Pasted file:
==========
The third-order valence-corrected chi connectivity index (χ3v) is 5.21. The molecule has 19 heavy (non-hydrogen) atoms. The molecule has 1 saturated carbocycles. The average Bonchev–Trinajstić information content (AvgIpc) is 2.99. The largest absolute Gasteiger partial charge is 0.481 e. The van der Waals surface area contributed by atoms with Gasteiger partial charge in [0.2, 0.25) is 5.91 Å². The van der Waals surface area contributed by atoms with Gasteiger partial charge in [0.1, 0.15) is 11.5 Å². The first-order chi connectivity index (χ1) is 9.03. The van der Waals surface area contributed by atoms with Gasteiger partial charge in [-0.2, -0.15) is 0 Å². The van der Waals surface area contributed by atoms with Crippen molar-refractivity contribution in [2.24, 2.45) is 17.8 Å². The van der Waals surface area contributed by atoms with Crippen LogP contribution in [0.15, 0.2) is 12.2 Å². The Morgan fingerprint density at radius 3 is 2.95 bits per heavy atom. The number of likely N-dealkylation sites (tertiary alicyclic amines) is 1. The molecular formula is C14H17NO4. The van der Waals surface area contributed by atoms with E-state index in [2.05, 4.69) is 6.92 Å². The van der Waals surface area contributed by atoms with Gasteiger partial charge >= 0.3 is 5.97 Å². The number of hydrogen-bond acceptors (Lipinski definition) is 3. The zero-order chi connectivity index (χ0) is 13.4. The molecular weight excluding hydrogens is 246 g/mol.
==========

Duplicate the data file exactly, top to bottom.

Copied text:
The third-order valence-corrected chi connectivity index (χ3v) is 5.21. The molecule has 19 heavy (non-hydrogen) atoms. The molecule has 1 saturated carbocycles. The average Bonchev–Trinajstić information content (AvgIpc) is 2.99. The largest absolute Gasteiger partial charge is 0.481 e. The van der Waals surface area contributed by atoms with Gasteiger partial charge in [0.2, 0.25) is 5.91 Å². The van der Waals surface area contributed by atoms with Gasteiger partial charge in [0.1, 0.15) is 11.5 Å². The first-order chi connectivity index (χ1) is 9.03. The van der Waals surface area contributed by atoms with Gasteiger partial charge in [-0.2, -0.15) is 0 Å². The van der Waals surface area contributed by atoms with Crippen molar-refractivity contribution in [2.24, 2.45) is 17.8 Å². The van der Waals surface area contributed by atoms with Crippen LogP contribution in [0.15, 0.2) is 12.2 Å². The Morgan fingerprint density at radius 3 is 2.95 bits per heavy atom. The number of likely N-dealkylation sites (tertiary alicyclic amines) is 1. The molecular formula is C14H17NO4. The van der Waals surface area contributed by atoms with E-state index in [2.05, 4.69) is 6.92 Å². The van der Waals surface area contributed by atoms with Gasteiger partial charge >= 0.3 is 5.97 Å². The number of hydrogen-bond acceptors (Lipinski definition) is 3. The zero-order chi connectivity index (χ0) is 13.4. The molecular weight excluding hydrogens is 246 g/mol.